How an Unofficial Seaside Meeting of Unelected Chinese Men Decides the Country’s Future
Imagine if, for a few days a year, the president, his administration, congressional leaders, the Supreme Court, and high ranking officers of the U.S. military took a vacation to Cape Cod and plotted—in secret—the path for America to follow until the next session. They would also decide who’s next to be promoted, and who is to be eliminated.
Though not mandated by any formal policy or protocol, for decades Chinese regime leaders have done just that, convening every summer at the resort town of Beidaihe, located a few dozen miles away from Beijing on the coast of the Bohai Sea.
It’s a change of scenery from the rubber-stamp bureaus and offices of Beijing. For the top cadres of the Communist Party, the meeting functions as a private, relatively casual means of discussion and expression in a political system that otherwise places tremendous worth on the regime’s monolithic public appearance.
The agreements reached here are the subject of heated media speculation. Rumors and analysis abound, and even when the Party administration announces its policy changes at official events, the vague, politically loaded statements often obscure as much as they reveal.
The gossip this year relates to a series of major new proposed appointments in the political apparatus: moving a key official from the Politburo into the Politburo Standing Committee; moving a Party official from Shanghai into a higher post in Beijing, and so on.
There are also losers of the wrangling that precedes Beidaihe. Around the time of the meeting this year—whose date is not even known—Party leaders affected the sudden purge of a powerful former security leader, Zhou Benshun, whose most recent role was party secretary of Hebei Province, the region surrounding Beijing, and where Beidaihe is located. Before that, Zhou was a personal assistant to Zhou Yongkang (no relation), an even more powerful official who ruled the security apparatus until his retirement in 2012. He was sentenced to life in prison last month.
All along, the political meetings at Beidaihe have been the subject of intense speculation, given the gravity of decisions that have emanated from its seaside compounds.
Mao the Swimmer
Meetings at Beidaihe started in the early years of communist rule when Communist Party officials would make the trip from Beijing to report to Chairman Mao at the town, where he spent much of the summer. Over the years, high-ranking officials built their own residences in the area and the custom of convening in Beidaihe to sort out state affairs stuck.
Mao, an avid swimmer, was known for his ventures out into the waters of the Bohai. According to the state-run China Daily, Mao first visited Beidaihe in 1954 and loved the town so much that he wrote a poem in its praise.
Decisions said to have been foreshadowed at Beidaihe before becoming policy include the disastrous Great Leap Forward campaign of the 1950s, which brought about the starvation of approximately 40 million people, and the unveiling of former General Secretary Jiang Zemin’s “Three Represents” ideological theory in 2000. More recently, the downfall and trial of former Chinese security chief Zhou Yongkang, and prior to that, the fate of his ally Bo Xilai, are speculated to have been discussed at the resort in 2012 and 2013.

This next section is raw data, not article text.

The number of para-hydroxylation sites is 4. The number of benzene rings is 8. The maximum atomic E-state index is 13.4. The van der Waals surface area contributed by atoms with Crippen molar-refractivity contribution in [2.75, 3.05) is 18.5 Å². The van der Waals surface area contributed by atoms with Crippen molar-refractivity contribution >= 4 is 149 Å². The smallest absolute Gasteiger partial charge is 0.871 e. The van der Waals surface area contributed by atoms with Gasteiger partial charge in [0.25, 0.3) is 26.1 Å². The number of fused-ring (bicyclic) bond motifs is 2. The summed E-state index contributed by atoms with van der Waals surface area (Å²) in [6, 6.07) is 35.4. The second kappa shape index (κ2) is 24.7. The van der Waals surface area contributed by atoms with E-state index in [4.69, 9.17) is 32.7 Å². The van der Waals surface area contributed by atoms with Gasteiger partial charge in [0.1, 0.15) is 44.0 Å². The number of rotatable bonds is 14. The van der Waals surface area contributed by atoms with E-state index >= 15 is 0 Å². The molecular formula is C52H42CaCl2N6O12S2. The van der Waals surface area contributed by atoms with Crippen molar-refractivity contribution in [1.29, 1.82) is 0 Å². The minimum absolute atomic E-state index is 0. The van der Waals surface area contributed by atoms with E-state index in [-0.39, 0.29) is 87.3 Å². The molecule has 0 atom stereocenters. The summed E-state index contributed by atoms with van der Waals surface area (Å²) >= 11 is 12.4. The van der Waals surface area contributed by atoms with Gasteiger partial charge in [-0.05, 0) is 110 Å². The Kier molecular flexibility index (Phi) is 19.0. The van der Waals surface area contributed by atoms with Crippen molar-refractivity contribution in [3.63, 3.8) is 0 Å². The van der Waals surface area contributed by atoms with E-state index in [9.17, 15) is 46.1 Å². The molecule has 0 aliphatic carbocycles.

Economics on the Agenda?
Signs that this year’s Beidaihe meetings may have already begun have emerged. Most conspicuous was the absence of the seven members of the Politburo Standing Committee from any reports from July 17 to July 28.
The Standing Committee is the Communist Party’s highest executive body. It includes General Secretary Xi Jinping and Premier Li Keqiang.
According to a June 23 report by the Hong Kong Economic Times, this year’s meetings are likely to address China’s 13th Five-Year Plan. While some personnel shifts have been rumored, major changes are unlikely, analysts said, based on the assumption that Xi Jinping, having led a comprehensive anti-corruption campaign directed at his political enemies in the Party, has already made the desired adjustments to various roles.
The 13th Five-Year Plan in particular stands out as a matter of concern, stated the Hong Kong paper, as Xi, who has been in office as Party head since 2013, gauges economic performance since the start of the 12th Five-Year Plan in 2011.
According to an article by the Deutsche Welle, the 2015 Beidaihe meeting will address the future progress of the Communist Party’s anti-corruption campaign, specifically in relation to the continued pursuit of so-called tigers—officials of national-level significance targeted by China’s central authorities. Another point of concern is military reform: Deutsche Welle forecasts the creation of a “united operational command” and the redesignation of military zones into “theaters.”